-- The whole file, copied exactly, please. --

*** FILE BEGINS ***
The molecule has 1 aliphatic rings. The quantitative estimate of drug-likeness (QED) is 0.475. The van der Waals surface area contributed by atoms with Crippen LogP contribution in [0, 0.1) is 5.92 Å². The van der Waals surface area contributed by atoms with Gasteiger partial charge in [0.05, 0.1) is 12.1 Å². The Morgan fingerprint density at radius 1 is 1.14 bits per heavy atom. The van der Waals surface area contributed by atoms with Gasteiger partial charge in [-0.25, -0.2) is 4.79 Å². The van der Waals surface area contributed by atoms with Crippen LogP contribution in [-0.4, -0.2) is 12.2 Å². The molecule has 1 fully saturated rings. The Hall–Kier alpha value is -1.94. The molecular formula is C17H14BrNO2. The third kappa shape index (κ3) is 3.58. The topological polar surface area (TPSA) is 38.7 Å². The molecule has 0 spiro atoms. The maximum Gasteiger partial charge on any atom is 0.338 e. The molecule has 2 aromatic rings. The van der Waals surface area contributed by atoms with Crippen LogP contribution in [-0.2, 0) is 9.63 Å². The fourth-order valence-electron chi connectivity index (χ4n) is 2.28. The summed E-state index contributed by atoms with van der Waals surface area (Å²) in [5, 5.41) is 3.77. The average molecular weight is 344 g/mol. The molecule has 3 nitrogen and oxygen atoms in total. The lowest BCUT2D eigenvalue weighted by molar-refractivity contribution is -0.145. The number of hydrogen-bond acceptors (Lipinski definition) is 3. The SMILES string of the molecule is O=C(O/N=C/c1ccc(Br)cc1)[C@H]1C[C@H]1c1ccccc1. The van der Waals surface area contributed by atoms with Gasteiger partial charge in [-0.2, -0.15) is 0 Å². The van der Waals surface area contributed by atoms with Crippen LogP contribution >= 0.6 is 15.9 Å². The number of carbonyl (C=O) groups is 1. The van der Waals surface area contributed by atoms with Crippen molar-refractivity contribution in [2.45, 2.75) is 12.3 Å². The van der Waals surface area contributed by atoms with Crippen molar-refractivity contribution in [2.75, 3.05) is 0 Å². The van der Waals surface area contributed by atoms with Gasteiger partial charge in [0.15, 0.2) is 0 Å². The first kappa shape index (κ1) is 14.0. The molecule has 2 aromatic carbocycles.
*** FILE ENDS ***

The molecule has 1 aliphatic rings. The quantitative estimate of drug-likeness (QED) is 0.475. The van der Waals surface area contributed by atoms with Crippen LogP contribution in [0, 0.1) is 5.92 Å². The van der Waals surface area contributed by atoms with Gasteiger partial charge in [0.05, 0.1) is 12.1 Å². The Morgan fingerprint density at radius 1 is 1.14 bits per heavy atom. The van der Waals surface area contributed by atoms with Gasteiger partial charge in [-0.25, -0.2) is 4.79 Å². The van der Waals surface area contributed by atoms with Crippen LogP contribution in [-0.4, -0.2) is 12.2 Å². The molecule has 1 fully saturated rings. The Hall–Kier alpha value is -1.94. The molecular formula is C17H14BrNO2. The third kappa shape index (κ3) is 3.58. The topological polar surface area (TPSA) is 38.7 Å². The molecule has 0 spiro atoms. The maximum Gasteiger partial charge on any atom is 0.338 e. The molecule has 2 aromatic rings. The van der Waals surface area contributed by atoms with Crippen LogP contribution in [-0.2, 0) is 9.63 Å². The fourth-order valence-electron chi connectivity index (χ4n) is 2.28. The summed E-state index contributed by atoms with van der Waals surface area (Å²) in [5, 5.41) is 3.77. The average molecular weight is 344 g/mol. The molecule has 3 nitrogen and oxygen atoms in total. The lowest BCUT2D eigenvalue weighted by molar-refractivity contribution is -0.145. The number of hydrogen-bond acceptors (Lipinski definition) is 3. The SMILES string of the molecule is O=C(O/N=C/c1ccc(Br)cc1)[C@H]1C[C@H]1c1ccccc1. The van der Waals surface area contributed by atoms with Gasteiger partial charge in [-0.2, -0.15) is 0 Å². The van der Waals surface area contributed by atoms with Crippen LogP contribution >= 0.6 is 15.9 Å². The number of carbonyl (C=O) groups is 1. The van der Waals surface area contributed by atoms with Crippen molar-refractivity contribution in [2.45, 2.75) is 12.3 Å². The van der Waals surface area contributed by atoms with Crippen molar-refractivity contribution in [2.75, 3.05) is 0 Å². The van der Waals surface area contributed by atoms with Gasteiger partial charge in [0.15, 0.2) is 0 Å². The first kappa shape index (κ1) is 14.0. The molecule has 2 aromatic carbocycles.